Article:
I recently 'auditioned' for Speakers Spotlight (www.speakers.ca). They provide people of influence, talent and usefulness to groups requesting either to be entertained, enlightened and sometimes both. Why did I do this and what does it have to do with SMB tips? Most business owners would rather have hot pokers inserted into their ear canals rather than do any public speaking. Besides, what's the point, you're just trying to make ends meet and sell yourself or the stuff you are making or importing.
The cheapest and best way to get the message out is to speak to large groups of people at once. Obviously, this is way better than driving to one or two prospects every day. Recently I spoke to more than a hundred people involved in the car wash business, believe it or not. Great group of people. One hundred people divided by 10 average personal sales calls a week would equal 10 weeks of driving hither and yon that I accomplished in only a couple of hours yacking about websites.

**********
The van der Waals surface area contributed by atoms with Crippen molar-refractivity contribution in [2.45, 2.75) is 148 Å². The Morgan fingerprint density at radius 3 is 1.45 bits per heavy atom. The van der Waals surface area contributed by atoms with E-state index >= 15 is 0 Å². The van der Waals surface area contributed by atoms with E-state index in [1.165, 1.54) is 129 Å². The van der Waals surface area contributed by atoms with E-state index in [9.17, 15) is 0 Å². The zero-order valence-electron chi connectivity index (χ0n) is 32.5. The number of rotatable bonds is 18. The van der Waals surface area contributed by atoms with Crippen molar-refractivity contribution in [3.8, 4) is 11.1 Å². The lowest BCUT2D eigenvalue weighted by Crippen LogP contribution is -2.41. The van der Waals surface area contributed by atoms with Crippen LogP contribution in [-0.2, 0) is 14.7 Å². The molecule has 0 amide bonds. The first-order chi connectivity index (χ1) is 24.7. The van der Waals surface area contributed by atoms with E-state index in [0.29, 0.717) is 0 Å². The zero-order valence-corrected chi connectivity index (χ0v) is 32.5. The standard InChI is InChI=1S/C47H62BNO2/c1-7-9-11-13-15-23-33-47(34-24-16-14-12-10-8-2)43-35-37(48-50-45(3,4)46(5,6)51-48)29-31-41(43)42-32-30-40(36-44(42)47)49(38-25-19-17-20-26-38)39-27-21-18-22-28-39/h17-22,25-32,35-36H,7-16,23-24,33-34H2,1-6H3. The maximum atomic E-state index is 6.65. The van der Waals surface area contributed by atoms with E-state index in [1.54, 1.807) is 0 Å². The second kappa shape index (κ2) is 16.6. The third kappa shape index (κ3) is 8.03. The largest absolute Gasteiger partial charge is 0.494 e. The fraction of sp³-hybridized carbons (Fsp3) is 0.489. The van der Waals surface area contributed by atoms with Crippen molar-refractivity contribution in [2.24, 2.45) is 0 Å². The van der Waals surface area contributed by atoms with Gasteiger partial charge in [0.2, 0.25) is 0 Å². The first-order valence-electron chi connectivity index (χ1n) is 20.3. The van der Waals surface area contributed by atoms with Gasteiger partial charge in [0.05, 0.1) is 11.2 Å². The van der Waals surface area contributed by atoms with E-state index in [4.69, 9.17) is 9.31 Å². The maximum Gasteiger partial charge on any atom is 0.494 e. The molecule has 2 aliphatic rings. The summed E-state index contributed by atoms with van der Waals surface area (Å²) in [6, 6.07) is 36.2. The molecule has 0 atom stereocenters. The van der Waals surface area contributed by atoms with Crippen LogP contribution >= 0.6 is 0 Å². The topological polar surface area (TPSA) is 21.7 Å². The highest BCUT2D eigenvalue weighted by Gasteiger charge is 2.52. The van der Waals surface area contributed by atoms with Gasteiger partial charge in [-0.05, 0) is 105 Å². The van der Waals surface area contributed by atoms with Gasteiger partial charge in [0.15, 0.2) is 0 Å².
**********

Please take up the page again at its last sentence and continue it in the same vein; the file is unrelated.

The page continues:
My point is, 1) don't underestimate your experience, 2) don't underestimate that there might be an audience for what you have to say and 3) it's a better way to build your business. And besides it gets you out especially when you're desk bound.
Someone wrote that speaking to large groups of people caused more fear in people than the prospect of being shot. But of all the business-building skills you can develop I think being able to talk about your business to large groups of people is a good one to try. I recently heard someone talk about their professional house cleaning business, the kind that you do when there is a fire, or a backed up sewer. It was really interesting especially how much we underestimate water damage. He was passionate about his business and I would imagine that every Rotary Club would love to hear it.
Sure, there is a lot involved in putting together a presentation. Not including the rehearsal, but if you know your stuff and have some interesting stories to tell then why not try to get out to local clubs, business forums, chambers of commerce, boards of trade? Who knows you might become the next Tony Robbins?